This month’s blog post is the fifth in a series of twelve resolutions I’ve made with myself concerning creating a better, more whole me. This month is about using my hands.
Now is the time to make all the “wink-wink, nudge-nudge” jokes you’re currently thinking about…
Go on…get it out of your system. I’ll wait.
Good? All the giggles and eyebrow raises done? Great. Here we go.
When was the last time you consciously thought about what our hands do?
We use them every day, for nearly every physical act. From carrying to cutting, typing to tapping, plucking to pummeling, they are at once hammer-like and dexterous.
We use them to test the bath water and sneak cookies from our cubicle neighbor’s desk. We use them to touch each other (hey now, you already got to giggle, try to stay focused). We use them to hurt each other (my daughters are especially good at the well-placed hair tug or tender-skin pinch).
We sink our fingers into warm, bubbly dishwater, and the thick, soft fur of our sunshine-sleepy basset hounds.
We clutch the steering wheel, and slam the door. We shake our fists and fly the bird. Make pinky promises and challenge thumb wars.
We wave. We clap. We hold on and let go. We muffle our laughs and stifle our yawns. They tell us if it’s rough. They tell us if it’s cold. They can discern a fever or the ripeness of a tomato.
Just take a minute and think about it;
All of the magnificent things your hands do.
How could I possibly use them more? Well, it isn’t that I want to use them more often, but to use them in more beneficial and positive ways, and to be mindful while doing so.
For most of my life, my hands have been instrumental in following my passions. In college I dug ditches, planted trees, and served drinks with them. In my Osteology classes I learned how to read the intricacies of human bone by touch alone. In Massage Therapy I learned and practiced the art of reading the body, its muscles and connective tissues, its hitches and hurts. I refined the process of healing and realigning the subtle intricacies of the body with the delicate neurons housed in my hands.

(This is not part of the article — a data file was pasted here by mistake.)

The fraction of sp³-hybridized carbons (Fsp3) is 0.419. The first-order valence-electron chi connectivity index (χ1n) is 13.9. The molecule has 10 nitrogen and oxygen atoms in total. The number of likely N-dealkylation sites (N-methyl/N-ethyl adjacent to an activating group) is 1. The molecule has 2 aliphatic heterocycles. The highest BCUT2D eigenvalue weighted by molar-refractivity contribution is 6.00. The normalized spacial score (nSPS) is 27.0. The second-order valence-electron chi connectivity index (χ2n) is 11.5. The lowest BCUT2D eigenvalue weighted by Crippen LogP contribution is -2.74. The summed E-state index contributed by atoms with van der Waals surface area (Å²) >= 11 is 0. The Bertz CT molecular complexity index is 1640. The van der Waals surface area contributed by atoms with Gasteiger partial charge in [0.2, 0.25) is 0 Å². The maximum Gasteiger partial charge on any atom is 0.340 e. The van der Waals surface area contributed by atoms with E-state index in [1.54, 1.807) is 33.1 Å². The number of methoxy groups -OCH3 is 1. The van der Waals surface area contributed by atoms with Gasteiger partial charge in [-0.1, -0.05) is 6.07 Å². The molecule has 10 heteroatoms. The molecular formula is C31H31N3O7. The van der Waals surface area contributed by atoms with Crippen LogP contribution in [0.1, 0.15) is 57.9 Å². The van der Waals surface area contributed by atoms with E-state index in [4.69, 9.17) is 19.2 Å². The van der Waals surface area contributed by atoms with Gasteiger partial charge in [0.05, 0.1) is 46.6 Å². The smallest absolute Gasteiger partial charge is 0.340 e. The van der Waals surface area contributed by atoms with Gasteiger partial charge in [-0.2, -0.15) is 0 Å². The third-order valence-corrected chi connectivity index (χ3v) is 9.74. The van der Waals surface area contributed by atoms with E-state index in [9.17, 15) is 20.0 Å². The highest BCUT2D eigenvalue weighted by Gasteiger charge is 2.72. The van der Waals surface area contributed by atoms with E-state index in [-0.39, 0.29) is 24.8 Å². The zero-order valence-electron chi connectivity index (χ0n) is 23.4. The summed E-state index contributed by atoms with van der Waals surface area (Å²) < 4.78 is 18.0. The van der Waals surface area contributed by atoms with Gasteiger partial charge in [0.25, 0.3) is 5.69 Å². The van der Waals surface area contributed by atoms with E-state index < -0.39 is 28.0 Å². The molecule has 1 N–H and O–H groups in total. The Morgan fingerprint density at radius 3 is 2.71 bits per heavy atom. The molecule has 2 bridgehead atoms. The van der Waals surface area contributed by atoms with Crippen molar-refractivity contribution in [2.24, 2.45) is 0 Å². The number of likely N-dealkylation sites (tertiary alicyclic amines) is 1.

As a practicing Kenpo-ist, and amateur Jujitsu practitioner (International Black Belt Academy), I learn to use my hands in more defensive and protective ways. I practice how to stop, control, and diffuse situations that are potentially harmful, sometimes with my hands alone.
As a mom, I’ve discovered they are even more important to compassionate purposes. To touch your child’s sun-warmed hair, to know the gentle pressure of putting on a band-aid just so, or to employ the firm grip of removing a screaming toddler from the toy aisle, all become instinctual.
As a writer my hands are a conduit from my brain to the thoughts on the page and whether by pen or keyboard they are the tools I need most to express my myself
But when I look back on all of the roles my hands have played, the best, by far, are the jobs that have served to help and heal others. So, to use my hands in more beneficial ways means to bring awareness to the things I do. With my hands but also with my life.
Give another human the gift of touch.
In terms of our hands, touch is instrumental. Should you read this and go out and start touching people? Um, please don’t. I don’t want to get any phone calls.